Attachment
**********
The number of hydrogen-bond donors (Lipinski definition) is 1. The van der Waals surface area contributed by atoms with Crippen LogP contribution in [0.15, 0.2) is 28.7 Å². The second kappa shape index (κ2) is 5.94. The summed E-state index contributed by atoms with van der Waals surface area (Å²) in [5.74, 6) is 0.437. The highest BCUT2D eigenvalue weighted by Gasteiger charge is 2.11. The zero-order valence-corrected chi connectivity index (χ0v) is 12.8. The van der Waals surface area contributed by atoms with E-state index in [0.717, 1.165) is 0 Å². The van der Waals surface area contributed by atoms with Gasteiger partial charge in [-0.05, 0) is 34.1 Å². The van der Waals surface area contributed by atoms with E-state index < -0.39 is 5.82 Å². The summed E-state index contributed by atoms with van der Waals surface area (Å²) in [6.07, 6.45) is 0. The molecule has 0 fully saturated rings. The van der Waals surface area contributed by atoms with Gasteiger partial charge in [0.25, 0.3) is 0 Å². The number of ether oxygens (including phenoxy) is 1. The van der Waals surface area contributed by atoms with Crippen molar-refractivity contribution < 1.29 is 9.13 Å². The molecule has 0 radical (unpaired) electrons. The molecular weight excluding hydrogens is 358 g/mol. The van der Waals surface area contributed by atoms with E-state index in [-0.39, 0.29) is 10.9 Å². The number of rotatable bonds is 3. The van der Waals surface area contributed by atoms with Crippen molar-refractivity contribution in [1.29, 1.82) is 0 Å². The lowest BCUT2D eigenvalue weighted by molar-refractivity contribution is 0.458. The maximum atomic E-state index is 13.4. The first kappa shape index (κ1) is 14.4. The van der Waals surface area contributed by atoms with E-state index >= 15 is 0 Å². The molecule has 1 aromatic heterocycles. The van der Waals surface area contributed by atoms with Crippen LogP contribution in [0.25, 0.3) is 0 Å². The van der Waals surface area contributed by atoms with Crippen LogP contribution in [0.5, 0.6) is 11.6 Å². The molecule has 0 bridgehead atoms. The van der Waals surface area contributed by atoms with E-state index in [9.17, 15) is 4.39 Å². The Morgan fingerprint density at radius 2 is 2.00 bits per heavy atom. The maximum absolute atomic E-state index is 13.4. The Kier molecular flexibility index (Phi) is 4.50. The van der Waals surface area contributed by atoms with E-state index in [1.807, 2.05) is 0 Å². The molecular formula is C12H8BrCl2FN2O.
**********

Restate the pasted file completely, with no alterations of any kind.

The number of hydrogen-bond donors (Lipinski definition) is 1. The van der Waals surface area contributed by atoms with Crippen LogP contribution in [0.15, 0.2) is 28.7 Å². The second kappa shape index (κ2) is 5.94. The summed E-state index contributed by atoms with van der Waals surface area (Å²) in [5.74, 6) is 0.437. The highest BCUT2D eigenvalue weighted by Gasteiger charge is 2.11. The zero-order valence-corrected chi connectivity index (χ0v) is 12.8. The van der Waals surface area contributed by atoms with E-state index in [0.717, 1.165) is 0 Å². The van der Waals surface area contributed by atoms with Gasteiger partial charge in [-0.05, 0) is 34.1 Å². The van der Waals surface area contributed by atoms with E-state index < -0.39 is 5.82 Å². The summed E-state index contributed by atoms with van der Waals surface area (Å²) in [6.07, 6.45) is 0. The molecule has 0 fully saturated rings. The van der Waals surface area contributed by atoms with Gasteiger partial charge in [0.25, 0.3) is 0 Å². The number of ether oxygens (including phenoxy) is 1. The van der Waals surface area contributed by atoms with Crippen molar-refractivity contribution < 1.29 is 9.13 Å². The molecule has 0 radical (unpaired) electrons. The molecular weight excluding hydrogens is 358 g/mol. The van der Waals surface area contributed by atoms with E-state index in [-0.39, 0.29) is 10.9 Å². The number of rotatable bonds is 3. The van der Waals surface area contributed by atoms with Crippen molar-refractivity contribution in [1.29, 1.82) is 0 Å². The lowest BCUT2D eigenvalue weighted by molar-refractivity contribution is 0.458. The maximum atomic E-state index is 13.4. The first kappa shape index (κ1) is 14.4. The van der Waals surface area contributed by atoms with E-state index >= 15 is 0 Å². The molecule has 1 aromatic heterocycles. The van der Waals surface area contributed by atoms with Crippen LogP contribution in [0.25, 0.3) is 0 Å². The van der Waals surface area contributed by atoms with Crippen LogP contribution in [0.5, 0.6) is 11.6 Å². The molecule has 0 bridgehead atoms. The van der Waals surface area contributed by atoms with E-state index in [9.17, 15) is 4.39 Å². The Morgan fingerprint density at radius 2 is 2.00 bits per heavy atom. The maximum absolute atomic E-state index is 13.4. The Kier molecular flexibility index (Phi) is 4.50. The van der Waals surface area contributed by atoms with E-state index in [1.807, 2.05) is 0 Å². The molecular formula is C12H8BrCl2FN2O.